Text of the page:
Literary Terms

Name: ________________________________________
Date: _________
Literary Terms
Personification- an idea, object, or animal is given human characteristics
“The starts came out and they danced about and again.”
Alliteration- the repeating of beginning consonant sounds
“Over the cobbles he clattered and clashed in the dark yard.”
Simile- a comparison of two things using "like" or "as"
“Her eyes were gray like storm clouds.”
Metaphor- a comparison of two related things
“His legs were a well-oiled machine.”
Flashback- a technique in which a writer interrupts a story to go back and explain an earlier event
“When I was a little girl, my father had bought me what would become my favorite shirt.”
Allusion- a reference to a well-known person, place, or event from history or literature
“Hector rushed in like Superman and rescued the cat from the burning building.”
Tone- the author’s attitude toward the subject matter
Tone is conveyed through the author’s word choices.
Words that can describe tone include doubtful, humorous, gleeful, serious, and questioning.
Mood- the feeling the reader gets from a work of literature – atmosphere
Authors create mood through word choice, imagery, dialogue, setting, and plot. Mood can be described as
calm, creepy, romantic, sad, or tense.
Imagery- language that portrays experiences of the five senses: sight, hearing, smell, taste, and touch
“The gushing brook stole its way down the lush green mountains, dotted with tiny flowers in a riot of colors
and trees coming alive with chirping birds.”
Hyperbole- extreme exaggeration used for emphasis or effect
“I almost died of boredom.”
point of view- the perspective from which a story is told
first person – the narrator is a character in the story - “I”
third person – the narrator is not one of the characters in the story
conflict- a struggle between opposing forces - a conflict may be external or internal
character vs. character
character vs. nature
character vs. society
character vs. himself/herself
dialogue- the words that characters speak aloud between and among each other
The dialogue is meaningful and advances the plot.
Plot- the series of related events that the author describes from the beginning of a story to the end
Exposition, rising action, climax, falling action, resolution
setting- the environment in which a story takes place, including time period, the location, and the physical
characteristics of the surroundings
protagonist- the main or central character of a work of literature, usually involved in a conflict with the
Examples: Percy, Annabeth, and Grover are protagonists in The Lightning Thief.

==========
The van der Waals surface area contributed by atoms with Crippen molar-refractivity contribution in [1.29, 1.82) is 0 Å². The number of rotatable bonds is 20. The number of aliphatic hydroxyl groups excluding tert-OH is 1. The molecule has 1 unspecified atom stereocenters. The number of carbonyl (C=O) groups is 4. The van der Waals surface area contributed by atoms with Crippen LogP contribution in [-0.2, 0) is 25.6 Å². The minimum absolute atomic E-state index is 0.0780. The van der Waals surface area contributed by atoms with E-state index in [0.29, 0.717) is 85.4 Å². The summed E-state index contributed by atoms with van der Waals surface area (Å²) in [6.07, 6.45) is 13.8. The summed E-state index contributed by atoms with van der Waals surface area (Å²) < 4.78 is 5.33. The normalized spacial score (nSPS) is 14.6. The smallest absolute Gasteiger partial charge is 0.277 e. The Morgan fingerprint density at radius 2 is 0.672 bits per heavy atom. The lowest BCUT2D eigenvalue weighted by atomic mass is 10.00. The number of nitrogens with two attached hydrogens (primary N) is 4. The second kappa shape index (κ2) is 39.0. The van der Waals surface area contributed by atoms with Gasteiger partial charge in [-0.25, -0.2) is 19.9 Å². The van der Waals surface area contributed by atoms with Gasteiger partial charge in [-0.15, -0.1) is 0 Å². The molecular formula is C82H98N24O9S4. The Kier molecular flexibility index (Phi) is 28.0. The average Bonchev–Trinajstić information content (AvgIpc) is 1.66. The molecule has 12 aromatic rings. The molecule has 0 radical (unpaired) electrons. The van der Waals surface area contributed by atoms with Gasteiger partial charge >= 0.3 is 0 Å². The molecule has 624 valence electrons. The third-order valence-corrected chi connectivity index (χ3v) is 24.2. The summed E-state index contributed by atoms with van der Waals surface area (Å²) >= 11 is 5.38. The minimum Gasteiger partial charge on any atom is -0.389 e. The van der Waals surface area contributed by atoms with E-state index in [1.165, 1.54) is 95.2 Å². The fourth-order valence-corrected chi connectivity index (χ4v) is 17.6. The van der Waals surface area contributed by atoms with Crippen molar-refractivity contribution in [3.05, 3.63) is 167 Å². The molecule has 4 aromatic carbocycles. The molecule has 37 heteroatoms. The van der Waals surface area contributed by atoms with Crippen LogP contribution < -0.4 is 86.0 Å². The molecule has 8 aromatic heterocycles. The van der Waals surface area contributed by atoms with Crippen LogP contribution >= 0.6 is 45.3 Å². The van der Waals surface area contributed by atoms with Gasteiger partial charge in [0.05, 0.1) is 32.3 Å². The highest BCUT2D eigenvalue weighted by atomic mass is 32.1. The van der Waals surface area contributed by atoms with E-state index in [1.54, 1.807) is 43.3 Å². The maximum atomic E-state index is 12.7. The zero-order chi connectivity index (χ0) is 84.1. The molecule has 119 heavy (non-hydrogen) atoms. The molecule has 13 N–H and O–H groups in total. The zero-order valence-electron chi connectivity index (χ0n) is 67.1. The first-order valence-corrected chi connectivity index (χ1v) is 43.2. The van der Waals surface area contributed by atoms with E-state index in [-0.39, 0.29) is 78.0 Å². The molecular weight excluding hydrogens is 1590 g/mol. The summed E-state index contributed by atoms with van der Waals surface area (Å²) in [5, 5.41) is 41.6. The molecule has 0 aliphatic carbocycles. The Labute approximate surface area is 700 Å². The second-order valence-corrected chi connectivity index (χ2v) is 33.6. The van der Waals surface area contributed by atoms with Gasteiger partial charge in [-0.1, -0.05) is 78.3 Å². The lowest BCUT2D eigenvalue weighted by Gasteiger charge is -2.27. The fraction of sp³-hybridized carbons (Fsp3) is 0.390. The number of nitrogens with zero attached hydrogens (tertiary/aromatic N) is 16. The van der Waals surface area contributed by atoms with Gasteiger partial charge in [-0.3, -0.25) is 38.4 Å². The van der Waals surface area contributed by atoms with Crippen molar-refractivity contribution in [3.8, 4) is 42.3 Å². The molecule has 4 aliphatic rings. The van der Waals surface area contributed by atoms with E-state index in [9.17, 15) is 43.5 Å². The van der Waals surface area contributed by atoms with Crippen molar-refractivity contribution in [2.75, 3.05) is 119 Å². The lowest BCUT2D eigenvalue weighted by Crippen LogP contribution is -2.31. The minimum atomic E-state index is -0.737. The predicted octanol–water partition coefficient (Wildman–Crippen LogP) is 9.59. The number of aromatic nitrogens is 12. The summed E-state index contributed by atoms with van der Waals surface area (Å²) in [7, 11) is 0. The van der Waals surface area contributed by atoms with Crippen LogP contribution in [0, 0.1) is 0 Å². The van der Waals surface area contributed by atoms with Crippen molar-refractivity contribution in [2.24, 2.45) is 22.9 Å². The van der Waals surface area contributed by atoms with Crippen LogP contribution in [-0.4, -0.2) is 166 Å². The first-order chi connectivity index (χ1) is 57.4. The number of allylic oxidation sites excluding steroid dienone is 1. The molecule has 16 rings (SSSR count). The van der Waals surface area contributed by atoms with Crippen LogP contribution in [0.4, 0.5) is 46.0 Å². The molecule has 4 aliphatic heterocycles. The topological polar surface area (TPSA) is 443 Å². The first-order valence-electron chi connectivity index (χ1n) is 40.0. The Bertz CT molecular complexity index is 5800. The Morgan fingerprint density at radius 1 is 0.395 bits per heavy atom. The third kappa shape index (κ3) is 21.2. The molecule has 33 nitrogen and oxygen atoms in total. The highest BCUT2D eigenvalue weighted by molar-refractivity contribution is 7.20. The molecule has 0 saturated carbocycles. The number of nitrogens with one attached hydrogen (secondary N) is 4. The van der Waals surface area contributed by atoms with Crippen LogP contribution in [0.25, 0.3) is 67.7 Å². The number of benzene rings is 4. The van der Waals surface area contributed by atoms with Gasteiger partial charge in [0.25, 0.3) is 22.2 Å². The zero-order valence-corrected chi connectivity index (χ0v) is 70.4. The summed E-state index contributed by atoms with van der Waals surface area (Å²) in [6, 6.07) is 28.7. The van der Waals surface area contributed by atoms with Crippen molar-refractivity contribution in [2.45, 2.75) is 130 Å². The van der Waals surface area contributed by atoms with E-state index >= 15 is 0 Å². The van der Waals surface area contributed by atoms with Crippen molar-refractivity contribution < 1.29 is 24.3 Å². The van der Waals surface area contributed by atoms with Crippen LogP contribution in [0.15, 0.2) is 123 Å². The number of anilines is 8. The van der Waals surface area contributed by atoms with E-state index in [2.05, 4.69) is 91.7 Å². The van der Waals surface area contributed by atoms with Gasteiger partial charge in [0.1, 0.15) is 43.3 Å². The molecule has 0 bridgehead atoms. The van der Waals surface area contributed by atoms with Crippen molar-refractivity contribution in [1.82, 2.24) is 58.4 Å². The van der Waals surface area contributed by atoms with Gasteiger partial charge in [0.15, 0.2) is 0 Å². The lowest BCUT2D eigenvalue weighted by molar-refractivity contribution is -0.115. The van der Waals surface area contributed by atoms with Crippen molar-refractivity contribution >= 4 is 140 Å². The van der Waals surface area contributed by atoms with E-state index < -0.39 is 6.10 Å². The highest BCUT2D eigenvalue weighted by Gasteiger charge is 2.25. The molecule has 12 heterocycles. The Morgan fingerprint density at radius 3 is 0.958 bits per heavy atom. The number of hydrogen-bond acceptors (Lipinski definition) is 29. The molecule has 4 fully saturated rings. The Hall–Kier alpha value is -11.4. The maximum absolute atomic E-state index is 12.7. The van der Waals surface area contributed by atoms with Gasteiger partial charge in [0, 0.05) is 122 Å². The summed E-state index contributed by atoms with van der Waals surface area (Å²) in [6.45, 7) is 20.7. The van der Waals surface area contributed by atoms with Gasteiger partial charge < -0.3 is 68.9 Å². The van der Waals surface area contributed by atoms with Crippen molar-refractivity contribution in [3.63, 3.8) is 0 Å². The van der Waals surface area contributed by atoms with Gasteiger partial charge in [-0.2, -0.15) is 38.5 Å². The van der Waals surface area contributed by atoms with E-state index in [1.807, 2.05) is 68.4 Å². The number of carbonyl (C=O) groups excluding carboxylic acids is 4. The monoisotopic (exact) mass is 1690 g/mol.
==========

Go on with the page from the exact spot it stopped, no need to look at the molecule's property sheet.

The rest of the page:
Antagonist- the opponent or enemy of the main character
Example: Luke is an antagonist in The Lightning Thief.
Irony- a contrast between what is expected and what actually exists or happens
situational irony
dramatic irony
verbal irony
static character- a character who does not undergo a significant change over the course of a story
Example: Timothy in The Cay
Stanza- a grouping of two or more lines within a poem
“Oranges” has two stanzas.
dynamic character- a character who undergoes a significant internal change over the course of the story
Example: Phillip in The Cay
Characterization- the means an author reveals a character’s personality
Examples: direct – the author or narrator is telling what the character is like, or indirect – the author shows
what the character is like
Genre- a type or category of writing
autobiography, fantasy, poetry, science fiction, historical fiction, news article, etc.
climax- the point in a play, novel, short story, or narrative poem at which the conflict reaches its greatest
rhyme scheme- the pattern of end rhyme in a poem
I quarreled with my brother
I don’t know what about
One thing led to another
And somehow we fell out
figurative language- uses words in some way other than for their literal meanings to make a comparison, add
emphasis, or say something in a fresh or creative way
Examples: alliteration, hyperbole, idiom, imagery, metaphor, onomatopoeia, personification, and simile
narrator or speaker- the teller of a story / the voice that talk to the reader in a poem
In “Oranges,” the speaker is a twelve-year-old boy. In The Lightning Thief, the narrator is Percy Jackson.
Idiom- an expression that cannot be understood from the meanings of its individual words
Example: “It’s raining cats and dogs” means it’s raining really hard.